Plants absorb warmth from the sun throughout the day. Come dark, that heat slowly wanes. When temperatures drop at night, the condensing air around the plants becomes dew. If the temperature drops to 32 degrees F, the dew freezes on the flowers and leaves. While this type of borderline frost damages only a few leaves, colder temperatures kill less resilient vegetation. That means it's important to listen for freeze warnings in the spring and do whatever you can to protect the garden from harm.
Placing old sheets or blankets gently on top of the garden plants helps keep heat in the soil and protects the plant from frosty dew. For larger plants, tomato cages act as an alternative framework. Gardeners either place individual cages over plants followed by a layer of cloth that reaches to the ground, or they put the cages all around the perimeter of sensitive plants and hang a large piece of cloth suspended from the top down to the soil. Rocks anchor this larger sheet in place.
Empty flower containers protect against frost. Plastic ones are acceptable, but clay works more effectively, especially since plastic cracks from exposure to the cold. The pots chosen should offer the plant enough space so that no leaves touch the inside of the container when placed over top. The container goes upside down making a small house for delicate plants on the night of a frost warning. On the next day, the containers remain overturned until the temperature reaches above freezing.
Water insulates the soil and protects the plant roots from frost. When soil stays wet, it also remains warmer. For this method's success, water the plant's entire root system while the air temperature remains above 40 degrees F, while avoiding getting water on the flowers and leaves. This makes the soil release moisture, keeping the garden air a little warmer than it would be otherwise.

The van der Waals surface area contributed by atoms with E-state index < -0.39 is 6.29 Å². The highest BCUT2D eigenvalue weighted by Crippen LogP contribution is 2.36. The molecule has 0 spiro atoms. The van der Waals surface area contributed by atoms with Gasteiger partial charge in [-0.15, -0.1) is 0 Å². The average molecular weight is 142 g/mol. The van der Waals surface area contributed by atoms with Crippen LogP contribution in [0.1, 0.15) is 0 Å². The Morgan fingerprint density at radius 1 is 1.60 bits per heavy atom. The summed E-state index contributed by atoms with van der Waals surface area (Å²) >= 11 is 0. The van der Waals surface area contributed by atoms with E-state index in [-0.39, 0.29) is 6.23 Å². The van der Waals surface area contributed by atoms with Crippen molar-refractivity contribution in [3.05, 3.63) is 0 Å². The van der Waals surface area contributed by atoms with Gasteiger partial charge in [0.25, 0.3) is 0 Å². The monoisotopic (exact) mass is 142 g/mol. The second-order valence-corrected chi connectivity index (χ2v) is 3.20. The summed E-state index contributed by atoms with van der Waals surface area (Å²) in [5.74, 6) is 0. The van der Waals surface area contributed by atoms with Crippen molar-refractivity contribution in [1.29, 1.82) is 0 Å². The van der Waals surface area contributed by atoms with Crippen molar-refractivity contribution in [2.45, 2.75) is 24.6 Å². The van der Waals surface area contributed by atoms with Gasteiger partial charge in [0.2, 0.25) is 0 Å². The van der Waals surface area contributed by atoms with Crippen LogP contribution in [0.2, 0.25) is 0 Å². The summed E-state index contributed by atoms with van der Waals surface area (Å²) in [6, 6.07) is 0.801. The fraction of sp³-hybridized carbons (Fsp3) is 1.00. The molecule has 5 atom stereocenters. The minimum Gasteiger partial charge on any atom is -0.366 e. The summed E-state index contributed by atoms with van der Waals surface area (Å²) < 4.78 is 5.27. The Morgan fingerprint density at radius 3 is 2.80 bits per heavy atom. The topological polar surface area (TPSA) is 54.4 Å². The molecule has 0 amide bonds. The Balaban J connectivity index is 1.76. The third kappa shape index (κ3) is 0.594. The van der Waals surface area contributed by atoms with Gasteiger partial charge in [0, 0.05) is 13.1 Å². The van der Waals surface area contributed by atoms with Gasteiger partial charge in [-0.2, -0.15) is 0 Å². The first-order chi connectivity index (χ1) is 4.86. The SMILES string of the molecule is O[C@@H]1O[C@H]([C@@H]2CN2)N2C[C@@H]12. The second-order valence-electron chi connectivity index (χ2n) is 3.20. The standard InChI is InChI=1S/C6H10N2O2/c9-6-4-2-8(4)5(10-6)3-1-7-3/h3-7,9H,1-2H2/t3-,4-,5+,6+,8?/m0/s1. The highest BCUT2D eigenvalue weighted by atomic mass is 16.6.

Plastic sheets make good garden insulation provided the plastic remains secured above the plants and hangs down around the entire parameter of the garden. Vegetation touching plastic easily sticks and freezes to the surface. Alternatively, placing the plastic in between plant rows covering as much soil as possible protects only the vegetation's roots. On average, both methods improve the garden's temperature by about 4 to 5 degrees.
Some plants react worse to frost than others do. Hibiscus, bay, geranium and peppers all easily damage when exposed to frost. That means waiting until frost warnings top in your region is the best way to protect your plants from harm. When personal schedules necessitate early plantings, it's safest to sow freeze-resistant vegetation. Examples include carrots, spinach and beets.
Container gardens offer space savings and flexibility. By putting flowers and vegetables into containers, a gardener can transport the plants wherever desired. When freeze warnings come, those containers move easily into a garage, enclosed porch or the house until the danger passes.